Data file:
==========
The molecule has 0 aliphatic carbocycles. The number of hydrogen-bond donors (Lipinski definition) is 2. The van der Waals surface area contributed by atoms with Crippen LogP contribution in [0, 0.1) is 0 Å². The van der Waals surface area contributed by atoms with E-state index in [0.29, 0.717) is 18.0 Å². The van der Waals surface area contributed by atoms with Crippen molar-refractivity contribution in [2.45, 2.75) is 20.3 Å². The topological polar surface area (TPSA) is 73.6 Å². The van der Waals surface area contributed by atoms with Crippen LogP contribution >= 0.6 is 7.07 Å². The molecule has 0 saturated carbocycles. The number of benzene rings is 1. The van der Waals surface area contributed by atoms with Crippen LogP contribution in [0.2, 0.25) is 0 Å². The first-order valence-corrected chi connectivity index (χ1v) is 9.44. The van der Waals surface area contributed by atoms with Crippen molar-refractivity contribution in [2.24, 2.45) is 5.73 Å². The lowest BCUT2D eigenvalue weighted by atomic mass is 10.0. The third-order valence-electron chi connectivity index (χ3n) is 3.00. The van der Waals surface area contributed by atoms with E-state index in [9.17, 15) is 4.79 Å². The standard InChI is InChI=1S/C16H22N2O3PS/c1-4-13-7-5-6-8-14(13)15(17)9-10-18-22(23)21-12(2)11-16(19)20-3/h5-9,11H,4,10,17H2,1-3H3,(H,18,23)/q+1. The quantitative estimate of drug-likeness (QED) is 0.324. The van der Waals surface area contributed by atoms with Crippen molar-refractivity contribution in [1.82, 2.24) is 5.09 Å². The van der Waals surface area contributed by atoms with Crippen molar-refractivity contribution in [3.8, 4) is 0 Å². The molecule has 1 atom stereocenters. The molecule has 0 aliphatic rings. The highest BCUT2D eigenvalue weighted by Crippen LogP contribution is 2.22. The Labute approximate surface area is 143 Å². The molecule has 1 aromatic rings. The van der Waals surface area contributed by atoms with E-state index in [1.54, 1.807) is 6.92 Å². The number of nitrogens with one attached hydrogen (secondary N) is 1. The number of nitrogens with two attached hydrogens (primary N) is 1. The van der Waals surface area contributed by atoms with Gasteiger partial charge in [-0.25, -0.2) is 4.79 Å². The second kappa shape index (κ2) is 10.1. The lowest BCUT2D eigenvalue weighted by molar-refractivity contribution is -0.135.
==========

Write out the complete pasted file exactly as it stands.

The molecule has 0 aliphatic carbocycles. The number of hydrogen-bond donors (Lipinski definition) is 2. The van der Waals surface area contributed by atoms with Crippen LogP contribution in [0, 0.1) is 0 Å². The van der Waals surface area contributed by atoms with E-state index in [0.29, 0.717) is 18.0 Å². The van der Waals surface area contributed by atoms with Crippen molar-refractivity contribution in [2.45, 2.75) is 20.3 Å². The topological polar surface area (TPSA) is 73.6 Å². The van der Waals surface area contributed by atoms with Crippen LogP contribution >= 0.6 is 7.07 Å². The molecule has 0 saturated carbocycles. The number of benzene rings is 1. The van der Waals surface area contributed by atoms with Crippen LogP contribution in [0.2, 0.25) is 0 Å². The first-order valence-corrected chi connectivity index (χ1v) is 9.44. The van der Waals surface area contributed by atoms with Crippen molar-refractivity contribution in [2.24, 2.45) is 5.73 Å². The lowest BCUT2D eigenvalue weighted by atomic mass is 10.0. The third-order valence-electron chi connectivity index (χ3n) is 3.00. The van der Waals surface area contributed by atoms with E-state index in [9.17, 15) is 4.79 Å². The standard InChI is InChI=1S/C16H22N2O3PS/c1-4-13-7-5-6-8-14(13)15(17)9-10-18-22(23)21-12(2)11-16(19)20-3/h5-9,11H,4,10,17H2,1-3H3,(H,18,23)/q+1. The quantitative estimate of drug-likeness (QED) is 0.324. The van der Waals surface area contributed by atoms with Crippen molar-refractivity contribution in [1.82, 2.24) is 5.09 Å². The van der Waals surface area contributed by atoms with Crippen molar-refractivity contribution in [3.8, 4) is 0 Å². The molecule has 1 atom stereocenters. The molecule has 0 aliphatic rings. The highest BCUT2D eigenvalue weighted by Crippen LogP contribution is 2.22. The Labute approximate surface area is 143 Å². The molecule has 1 aromatic rings. The van der Waals surface area contributed by atoms with E-state index in [1.54, 1.807) is 6.92 Å². The number of nitrogens with one attached hydrogen (secondary N) is 1. The number of nitrogens with two attached hydrogens (primary N) is 1. The van der Waals surface area contributed by atoms with Gasteiger partial charge in [-0.25, -0.2) is 4.79 Å². The second kappa shape index (κ2) is 10.1. The lowest BCUT2D eigenvalue weighted by molar-refractivity contribution is -0.135.